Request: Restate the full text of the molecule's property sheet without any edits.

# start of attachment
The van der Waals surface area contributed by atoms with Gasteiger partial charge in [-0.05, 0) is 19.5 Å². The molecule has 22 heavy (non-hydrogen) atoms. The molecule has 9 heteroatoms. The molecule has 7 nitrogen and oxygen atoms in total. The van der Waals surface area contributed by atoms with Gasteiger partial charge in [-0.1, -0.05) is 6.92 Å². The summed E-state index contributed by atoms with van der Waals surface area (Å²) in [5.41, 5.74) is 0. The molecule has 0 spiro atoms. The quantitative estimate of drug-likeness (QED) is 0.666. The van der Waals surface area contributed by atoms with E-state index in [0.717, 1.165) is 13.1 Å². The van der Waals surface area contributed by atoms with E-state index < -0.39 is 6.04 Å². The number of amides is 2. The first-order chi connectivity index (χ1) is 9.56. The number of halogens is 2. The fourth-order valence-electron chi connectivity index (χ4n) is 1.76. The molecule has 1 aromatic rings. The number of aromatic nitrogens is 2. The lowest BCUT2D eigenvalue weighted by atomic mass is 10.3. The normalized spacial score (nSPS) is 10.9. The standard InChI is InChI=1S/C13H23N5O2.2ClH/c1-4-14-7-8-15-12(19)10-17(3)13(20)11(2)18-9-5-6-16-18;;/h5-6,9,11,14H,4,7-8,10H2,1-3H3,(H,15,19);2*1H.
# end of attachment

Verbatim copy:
The van der Waals surface area contributed by atoms with Gasteiger partial charge in [-0.05, 0) is 19.5 Å². The molecule has 22 heavy (non-hydrogen) atoms. The molecule has 9 heteroatoms. The molecule has 7 nitrogen and oxygen atoms in total. The van der Waals surface area contributed by atoms with Gasteiger partial charge in [-0.1, -0.05) is 6.92 Å². The summed E-state index contributed by atoms with van der Waals surface area (Å²) in [5.41, 5.74) is 0. The molecule has 0 spiro atoms. The quantitative estimate of drug-likeness (QED) is 0.666. The van der Waals surface area contributed by atoms with E-state index in [0.717, 1.165) is 13.1 Å². The van der Waals surface area contributed by atoms with E-state index < -0.39 is 6.04 Å². The number of amides is 2. The first-order chi connectivity index (χ1) is 9.56. The number of halogens is 2. The fourth-order valence-electron chi connectivity index (χ4n) is 1.76. The molecule has 1 aromatic rings. The number of aromatic nitrogens is 2. The lowest BCUT2D eigenvalue weighted by atomic mass is 10.3. The normalized spacial score (nSPS) is 10.9. The standard InChI is InChI=1S/C13H23N5O2.2ClH/c1-4-14-7-8-15-12(19)10-17(3)13(20)11(2)18-9-5-6-16-18;;/h5-6,9,11,14H,4,7-8,10H2,1-3H3,(H,15,19);2*1H.